🌎 Stand Up Paddle Boarding: 12 Tips For Beginners
If you think of an activity that can be done in oceans, lakes, bays, or even rivers, stand up paddle boarding must first come into your mind. It’s a great full-body core workout and a fantastic way to enjoy the beautiful waters that surround the planet. The best part is that it can be done by people of all ages, skill levels, and body types.
Before you embark on your first paddle board adventure, there are a few essential tips and techniques to master. With that said, keep reading to learn everything from selecting the best paddle board to employing a few paddling techniques and tips.
Choosing The Ideal Paddle Board
Stand up paddle boards come in a variety of shapes and sizes; you can learn more about them by visiting https://onyxmotion.com or other paddle-board-related websites. However, the most common types of paddle boards are the traditional epoxy paddle board, also known as a hard paddle board, and the inflatable paddle board. Both are excellent choices, depending on your lifestyle and requirements.
A stand-up paddle board is significantly thicker than a typical surfboard. It typically measures eight to 12 feet long, 28 to 32 inches in width, and four to five inches thick. As a beginner, it’s best to go with a wider, thicker, and longer board. This will provide you with the most stability as you learn to paddle board. After you’ve gotten the hang of it, you may then progress to a smaller paddle board.
Preparing The Necessary Paddle Boarding Equipment
Once you’ve chosen your ideal paddle board, you’ll also need a few pieces of equipment to support you throughout your paddle boarding experience. Here are as follows:
- Stand Up Paddles
Paddles that are intended for stand up paddle boarding come in a variety of constructions, such as aluminum, plastic, carbon fiber, and wood. Such constructions have varying blades, handles, and shaft shapes. Regardless, the best paddle should always be six to ten inches higher than your height.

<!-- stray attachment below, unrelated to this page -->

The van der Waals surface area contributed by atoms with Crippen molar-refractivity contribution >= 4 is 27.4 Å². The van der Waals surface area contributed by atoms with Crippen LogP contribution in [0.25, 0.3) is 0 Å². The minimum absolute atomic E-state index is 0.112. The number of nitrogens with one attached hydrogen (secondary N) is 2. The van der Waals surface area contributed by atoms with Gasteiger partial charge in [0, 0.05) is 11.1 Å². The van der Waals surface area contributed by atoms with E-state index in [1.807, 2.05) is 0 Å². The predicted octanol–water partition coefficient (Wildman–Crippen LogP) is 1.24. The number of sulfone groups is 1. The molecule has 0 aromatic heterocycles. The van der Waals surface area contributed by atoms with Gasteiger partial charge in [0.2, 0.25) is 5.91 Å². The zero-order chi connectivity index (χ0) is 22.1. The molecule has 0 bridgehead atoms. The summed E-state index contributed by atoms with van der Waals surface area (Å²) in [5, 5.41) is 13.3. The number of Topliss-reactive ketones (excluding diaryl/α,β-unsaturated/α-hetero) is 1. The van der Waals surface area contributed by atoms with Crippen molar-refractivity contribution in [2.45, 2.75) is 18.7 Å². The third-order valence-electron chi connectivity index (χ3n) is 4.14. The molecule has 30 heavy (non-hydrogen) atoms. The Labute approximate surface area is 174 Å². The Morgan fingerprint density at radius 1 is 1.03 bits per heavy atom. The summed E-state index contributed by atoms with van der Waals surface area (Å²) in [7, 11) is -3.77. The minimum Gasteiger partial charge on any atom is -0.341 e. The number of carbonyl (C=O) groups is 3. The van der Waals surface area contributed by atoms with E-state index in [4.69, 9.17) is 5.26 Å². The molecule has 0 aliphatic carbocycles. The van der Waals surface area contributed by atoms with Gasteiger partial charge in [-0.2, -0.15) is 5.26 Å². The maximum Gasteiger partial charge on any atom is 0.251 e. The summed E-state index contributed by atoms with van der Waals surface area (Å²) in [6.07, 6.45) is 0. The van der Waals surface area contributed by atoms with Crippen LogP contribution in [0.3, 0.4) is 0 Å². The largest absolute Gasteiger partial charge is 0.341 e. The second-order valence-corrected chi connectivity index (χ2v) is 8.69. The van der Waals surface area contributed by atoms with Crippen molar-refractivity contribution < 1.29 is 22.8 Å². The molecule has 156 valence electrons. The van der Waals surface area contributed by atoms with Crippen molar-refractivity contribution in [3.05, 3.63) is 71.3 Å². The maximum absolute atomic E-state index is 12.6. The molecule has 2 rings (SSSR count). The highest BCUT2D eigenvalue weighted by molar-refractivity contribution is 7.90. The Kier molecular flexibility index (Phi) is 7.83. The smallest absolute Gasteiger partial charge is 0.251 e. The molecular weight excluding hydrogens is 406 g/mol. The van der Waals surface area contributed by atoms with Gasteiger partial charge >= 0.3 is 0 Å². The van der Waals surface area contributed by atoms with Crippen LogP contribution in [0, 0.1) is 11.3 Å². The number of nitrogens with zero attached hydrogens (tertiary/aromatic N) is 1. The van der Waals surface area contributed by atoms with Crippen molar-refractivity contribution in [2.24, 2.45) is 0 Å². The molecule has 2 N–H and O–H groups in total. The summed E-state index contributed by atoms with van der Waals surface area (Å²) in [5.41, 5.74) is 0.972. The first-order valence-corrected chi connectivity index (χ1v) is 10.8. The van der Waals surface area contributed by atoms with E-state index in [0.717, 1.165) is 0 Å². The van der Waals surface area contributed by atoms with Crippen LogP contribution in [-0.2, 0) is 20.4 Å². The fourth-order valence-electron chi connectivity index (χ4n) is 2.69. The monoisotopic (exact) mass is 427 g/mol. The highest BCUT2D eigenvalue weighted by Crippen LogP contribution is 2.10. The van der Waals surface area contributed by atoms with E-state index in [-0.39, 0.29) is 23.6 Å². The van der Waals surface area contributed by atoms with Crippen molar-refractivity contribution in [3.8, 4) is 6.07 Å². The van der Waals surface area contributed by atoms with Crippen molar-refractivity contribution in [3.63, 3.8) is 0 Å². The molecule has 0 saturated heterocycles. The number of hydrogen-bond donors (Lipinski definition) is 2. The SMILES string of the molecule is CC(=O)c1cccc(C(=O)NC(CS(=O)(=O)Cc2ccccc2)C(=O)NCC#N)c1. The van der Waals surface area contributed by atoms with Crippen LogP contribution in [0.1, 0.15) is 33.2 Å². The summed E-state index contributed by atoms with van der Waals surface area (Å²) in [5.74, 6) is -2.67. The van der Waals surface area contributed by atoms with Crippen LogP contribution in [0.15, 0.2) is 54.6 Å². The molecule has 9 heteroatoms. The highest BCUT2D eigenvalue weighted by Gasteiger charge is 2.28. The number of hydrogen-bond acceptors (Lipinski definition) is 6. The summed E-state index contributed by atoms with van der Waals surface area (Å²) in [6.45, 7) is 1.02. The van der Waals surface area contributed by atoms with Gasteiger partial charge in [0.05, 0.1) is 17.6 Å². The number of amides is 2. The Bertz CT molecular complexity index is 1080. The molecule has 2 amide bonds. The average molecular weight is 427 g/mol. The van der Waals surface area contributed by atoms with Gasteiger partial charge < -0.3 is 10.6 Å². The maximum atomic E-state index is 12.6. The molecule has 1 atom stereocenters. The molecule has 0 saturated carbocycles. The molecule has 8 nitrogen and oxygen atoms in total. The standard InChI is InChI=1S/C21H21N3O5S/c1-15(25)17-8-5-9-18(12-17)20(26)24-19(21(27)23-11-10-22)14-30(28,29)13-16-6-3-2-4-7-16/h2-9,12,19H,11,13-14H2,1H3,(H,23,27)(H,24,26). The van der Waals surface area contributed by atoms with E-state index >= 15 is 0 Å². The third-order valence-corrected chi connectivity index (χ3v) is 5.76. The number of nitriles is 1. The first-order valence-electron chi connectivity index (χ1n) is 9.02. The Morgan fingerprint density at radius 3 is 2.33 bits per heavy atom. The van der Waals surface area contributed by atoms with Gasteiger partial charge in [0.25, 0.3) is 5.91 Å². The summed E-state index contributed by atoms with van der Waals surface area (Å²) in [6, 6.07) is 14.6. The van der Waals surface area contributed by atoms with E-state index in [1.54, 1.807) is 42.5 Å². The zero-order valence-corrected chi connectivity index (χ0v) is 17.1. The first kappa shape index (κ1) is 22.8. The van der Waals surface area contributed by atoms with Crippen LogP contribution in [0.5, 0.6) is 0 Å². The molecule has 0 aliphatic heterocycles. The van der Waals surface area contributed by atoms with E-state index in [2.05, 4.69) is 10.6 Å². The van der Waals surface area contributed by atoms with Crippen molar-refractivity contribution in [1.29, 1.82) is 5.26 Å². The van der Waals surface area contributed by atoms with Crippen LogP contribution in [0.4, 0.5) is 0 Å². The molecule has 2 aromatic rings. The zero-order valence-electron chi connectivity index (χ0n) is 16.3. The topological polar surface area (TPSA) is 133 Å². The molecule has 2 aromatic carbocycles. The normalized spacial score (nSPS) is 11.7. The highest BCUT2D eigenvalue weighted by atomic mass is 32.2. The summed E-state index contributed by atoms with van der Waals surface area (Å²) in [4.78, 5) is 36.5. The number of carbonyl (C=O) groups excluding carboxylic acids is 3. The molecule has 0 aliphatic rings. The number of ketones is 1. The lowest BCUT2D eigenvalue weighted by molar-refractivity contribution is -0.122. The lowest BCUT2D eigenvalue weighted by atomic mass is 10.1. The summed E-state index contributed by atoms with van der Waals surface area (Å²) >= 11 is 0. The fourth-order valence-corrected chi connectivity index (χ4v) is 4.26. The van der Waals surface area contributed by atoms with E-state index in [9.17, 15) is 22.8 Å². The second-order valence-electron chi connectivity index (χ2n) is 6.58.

A leash for stand up paddle boarding keeps your paddle board attached to you. It’s usually a Velcro strap that’s wrapped around your ankle or calf. Although leashes are available in a range of sizes, your leash should be the same size as or slightly smaller than the size of your board.
- Board Bags
If you want to extend the life of your board, you might consider getting a board bag. The good news is that most inflatable paddle boards come with their own board bags.
- Personal Flotation Device (PFD)
When you’re paddle boarding, surfing, or engaging in any recreational activity in the water, it’s crucial that you’re prepared for anything. As such, ensure that you have a paddle board life vest to keep you afloat in the event of a fall.
Beginner Tips For Stand Up Paddle Boarding
Now that you’ve acquired a paddle board and are aware of the necessary equipment to bring, you’re ready to go! However, there are a few things you should keep in mind to prevent the most typical beginner paddle boarder mistakes. In the long run, what you learn will benefit your first paddle boarding experience.
1. Practice On Dry Land Before Going In The Water.
The simplest approach to learning and practicing standing up on a paddle board is by practicing on firm ground. In this manner, you’ll become accustomed to the idea of standing on your board. When the time comes for you to hit the water, balancing on an uneven surface will be more bearable.
2. Find The Perfect Spot To Launch
As a beginner, make it easier for yourself by launching from a sandy, deep beach on a peaceful day! You must provide yourself with as many advantages as possible.
3. Never Forget To Use The Leash
The earlier you keep this tip in mind, the safer you and everyone else will be. The leash is essential in any boarding activity. In the case of a fall, currents and winds can quickly whisk your paddle board away from you—and into the ocean. Once your board gets carried by the force of an ocean wave, it might be dangerous as it may hit you or other nearby elements. As a result, remember to always use your leash!
4. Always Face The Right Direction
Most beginners find it difficult to determine which of the board’s ends is the front and which is the nose. Hence, before you climb on the board, check where the board’s fins are; they should be at the back when you paddle. Their function is to keep your board straight when paddling. However, if you ride with the fins forward, your board will most likely be unstable and not go straight despite your efforts.